&output_tensor));

    OP_REQUIRES(context, input_tensor.NumElements() <= tensorflow::kint32max,
                errors::InvalidArgument("Too many elements in tensor"));
    TimeTwoParallelFunctor<Device, T>()(
      context,
      static_cast<int>(input_tensor.NumElements()),
      input_tensor.flat<T>().data(),
      output_tensor->flat<T>().data());
  }
};

// Register the CPU kernels.
#define REGISTER_CPU(T)                                          \
  REGISTER_KERNEL_BUILDER(                                       \
      Name("TimeTwo").Device(DEVICE_CPU).TypeConstraint<T>("T"), \
      TimeTwoOp<CPUDevice, T>);                                  \
  REGISTER_KERNEL_BUILDER(                                       \
      Name("TimeTwoParallel").Device(DEVICE_CPU).TypeConstraint<T>("T"), \
      TimeTwoParallelOp<CPUDevice, T>);
REGISTER_CPU(float);
REGISTER_CPU(int32);
} // end namespace functor
} // end namespace tensorflow

Step 4. Benchmark

Let us benchmark the two ops. Consider simple benchmark script:

import time
import tensorflow as tf

time_two = tf.load_op_library("./time_two.so")


def main():
    SHAPE = (5, 224, 224, 3)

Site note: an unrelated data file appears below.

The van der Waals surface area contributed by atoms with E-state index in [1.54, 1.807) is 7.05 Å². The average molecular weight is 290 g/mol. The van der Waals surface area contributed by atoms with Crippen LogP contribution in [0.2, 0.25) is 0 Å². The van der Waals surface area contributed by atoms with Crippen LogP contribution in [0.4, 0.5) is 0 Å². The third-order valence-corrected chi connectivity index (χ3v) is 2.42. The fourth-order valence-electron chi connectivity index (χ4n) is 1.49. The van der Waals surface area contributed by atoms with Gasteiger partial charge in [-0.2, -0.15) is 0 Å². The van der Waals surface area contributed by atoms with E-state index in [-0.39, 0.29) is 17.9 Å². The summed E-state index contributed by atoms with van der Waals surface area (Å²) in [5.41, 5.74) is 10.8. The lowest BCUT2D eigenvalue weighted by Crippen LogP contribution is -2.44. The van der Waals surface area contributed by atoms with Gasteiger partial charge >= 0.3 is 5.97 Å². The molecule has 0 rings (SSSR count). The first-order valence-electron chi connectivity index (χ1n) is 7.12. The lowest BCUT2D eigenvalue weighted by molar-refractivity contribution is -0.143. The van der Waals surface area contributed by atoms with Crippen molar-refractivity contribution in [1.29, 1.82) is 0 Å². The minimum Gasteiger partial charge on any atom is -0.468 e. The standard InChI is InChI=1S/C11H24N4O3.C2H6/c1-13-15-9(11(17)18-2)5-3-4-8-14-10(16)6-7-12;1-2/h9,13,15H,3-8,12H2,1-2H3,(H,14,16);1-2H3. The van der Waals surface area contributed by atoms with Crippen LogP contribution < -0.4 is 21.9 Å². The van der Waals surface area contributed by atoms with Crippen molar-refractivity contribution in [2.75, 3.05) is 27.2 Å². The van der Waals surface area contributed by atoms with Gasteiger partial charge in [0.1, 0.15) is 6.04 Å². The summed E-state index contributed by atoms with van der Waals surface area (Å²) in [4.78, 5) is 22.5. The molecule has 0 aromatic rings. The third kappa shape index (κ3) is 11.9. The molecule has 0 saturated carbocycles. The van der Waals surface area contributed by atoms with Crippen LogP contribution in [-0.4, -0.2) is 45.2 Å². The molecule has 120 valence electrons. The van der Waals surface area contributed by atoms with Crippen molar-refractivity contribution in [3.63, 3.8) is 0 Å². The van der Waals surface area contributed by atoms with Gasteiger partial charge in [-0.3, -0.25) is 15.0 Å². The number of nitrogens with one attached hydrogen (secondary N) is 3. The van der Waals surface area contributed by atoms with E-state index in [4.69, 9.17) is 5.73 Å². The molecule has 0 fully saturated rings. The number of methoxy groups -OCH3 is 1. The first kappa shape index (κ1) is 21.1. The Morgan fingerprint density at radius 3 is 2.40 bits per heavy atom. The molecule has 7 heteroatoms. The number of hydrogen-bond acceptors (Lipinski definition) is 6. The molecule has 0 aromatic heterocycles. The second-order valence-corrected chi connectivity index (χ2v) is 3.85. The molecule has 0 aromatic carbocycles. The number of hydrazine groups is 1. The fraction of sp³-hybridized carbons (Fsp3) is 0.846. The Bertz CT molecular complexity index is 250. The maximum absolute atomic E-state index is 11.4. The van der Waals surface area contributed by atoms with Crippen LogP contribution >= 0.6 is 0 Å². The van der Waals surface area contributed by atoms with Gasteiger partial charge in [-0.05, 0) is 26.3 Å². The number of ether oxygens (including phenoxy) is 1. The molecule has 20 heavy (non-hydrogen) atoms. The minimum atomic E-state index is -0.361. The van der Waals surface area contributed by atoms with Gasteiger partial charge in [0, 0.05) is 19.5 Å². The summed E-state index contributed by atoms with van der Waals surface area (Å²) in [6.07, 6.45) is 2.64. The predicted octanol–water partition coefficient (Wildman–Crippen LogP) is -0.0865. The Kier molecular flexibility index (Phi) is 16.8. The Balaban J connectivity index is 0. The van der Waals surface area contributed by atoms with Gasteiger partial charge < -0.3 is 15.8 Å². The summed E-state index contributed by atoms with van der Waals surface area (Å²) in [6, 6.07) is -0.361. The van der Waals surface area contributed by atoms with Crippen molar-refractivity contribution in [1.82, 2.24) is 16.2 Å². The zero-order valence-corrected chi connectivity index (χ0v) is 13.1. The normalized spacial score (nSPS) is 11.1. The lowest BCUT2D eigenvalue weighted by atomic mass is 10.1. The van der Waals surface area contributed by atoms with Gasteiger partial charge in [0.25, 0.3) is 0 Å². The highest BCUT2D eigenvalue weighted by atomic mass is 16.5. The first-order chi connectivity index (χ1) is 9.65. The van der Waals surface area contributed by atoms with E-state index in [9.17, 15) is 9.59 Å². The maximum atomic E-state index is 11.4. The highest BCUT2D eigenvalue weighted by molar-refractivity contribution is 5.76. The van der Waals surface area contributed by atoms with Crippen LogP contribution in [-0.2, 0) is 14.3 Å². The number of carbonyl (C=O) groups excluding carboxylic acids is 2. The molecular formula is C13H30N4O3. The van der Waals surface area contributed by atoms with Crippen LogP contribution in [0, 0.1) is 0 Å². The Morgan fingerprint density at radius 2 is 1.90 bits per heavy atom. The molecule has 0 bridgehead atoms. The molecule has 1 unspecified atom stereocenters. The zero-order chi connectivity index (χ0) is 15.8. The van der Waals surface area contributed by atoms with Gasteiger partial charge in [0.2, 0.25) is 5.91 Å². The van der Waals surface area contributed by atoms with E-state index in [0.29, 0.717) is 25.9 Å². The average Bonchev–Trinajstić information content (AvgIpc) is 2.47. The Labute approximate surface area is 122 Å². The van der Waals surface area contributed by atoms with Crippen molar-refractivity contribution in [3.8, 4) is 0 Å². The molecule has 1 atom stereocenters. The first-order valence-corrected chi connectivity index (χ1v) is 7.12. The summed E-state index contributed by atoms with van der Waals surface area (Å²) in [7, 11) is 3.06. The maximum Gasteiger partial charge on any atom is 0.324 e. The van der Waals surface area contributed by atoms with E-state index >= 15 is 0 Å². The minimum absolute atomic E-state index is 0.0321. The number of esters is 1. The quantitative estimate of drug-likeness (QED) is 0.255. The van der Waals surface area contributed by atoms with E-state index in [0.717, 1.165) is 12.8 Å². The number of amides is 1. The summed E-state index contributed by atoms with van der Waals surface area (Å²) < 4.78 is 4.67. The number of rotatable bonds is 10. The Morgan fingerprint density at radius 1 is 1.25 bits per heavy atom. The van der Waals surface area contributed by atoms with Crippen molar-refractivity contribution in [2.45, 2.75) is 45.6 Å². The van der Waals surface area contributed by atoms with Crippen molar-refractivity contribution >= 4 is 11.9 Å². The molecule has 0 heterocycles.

rng = tf.random.Generator.from_seed(1234)

    # Default OP
    default_results = _benchmark(time_two.time_two, rng, SHAPE)
    print(default_results)

    # Parallel
    parallel_results = _benchmark(time_two.time_two_parallel, rng, SHAPE)
    print(parallel_results)

def _benchmark(func, rng, shape):
    for _ in range(10):
        func(rng.uniform(shape=shape))

    results = []
    for _ in range(100):
        noise = rng.uniform(shape)
        start = time.perf_counter()
        func(noise)
        stop = time.perf_counter()
        results.append(stop-start)

    return tf.reduce_mean(results)


if __name__ == "__main__":
    main()

The results for this particular OP are very similar:

# Single threaded
tf.Tensor(0.0017192168, shape=(), dtype=float32)
# Multi threaded
tf.Tensor(0.0015856741, shape=(), dtype=float32)

However for the problem I was originally trying to solve I got 4x speedup in C++ by using ParallelFor.

Thank’s again @jeongukjae for providing example which eventually helped me get this right.

1 Like

If I try to compile this code with the tf comtus op compilation method, there will be problems with the input and output of the shard function

compile command

TF_CFLAGS="-I/usr/local/cuda/targets/x86_64-linux/include -I/usr/lib64/python2.7/site-packages/tensorflow_core/include/ -I/usr/lib/python2.7/site-packages/tensorflow_core/include -D_GLIBCXX_USE_CXX11_ABI=0"
TF_LFLAGS="-L/usr/lib64/python2.7/site-packages/tensorflow_core -l:libtensorflow_framework.so.1"
g++ -std=c++11 -shared time_two.h time_two.cc -o pad_string.so -fPIC ${TF_CFLAGS[@]} ${TF_LFLAGS[@]} -O3

There will be uninitialized data in the two parameters of the shard function. For example, my concurrent total is 2, the cost is 1,000,000, and the number of threads is 2. In theory, the input from the shard should be [0, 1), [1, 2 ), in fact, two super large numbers are transmitted

Do you mean there is a problem with compiling times_two or your other custom op?
Can you share more details on your operation? What does it do?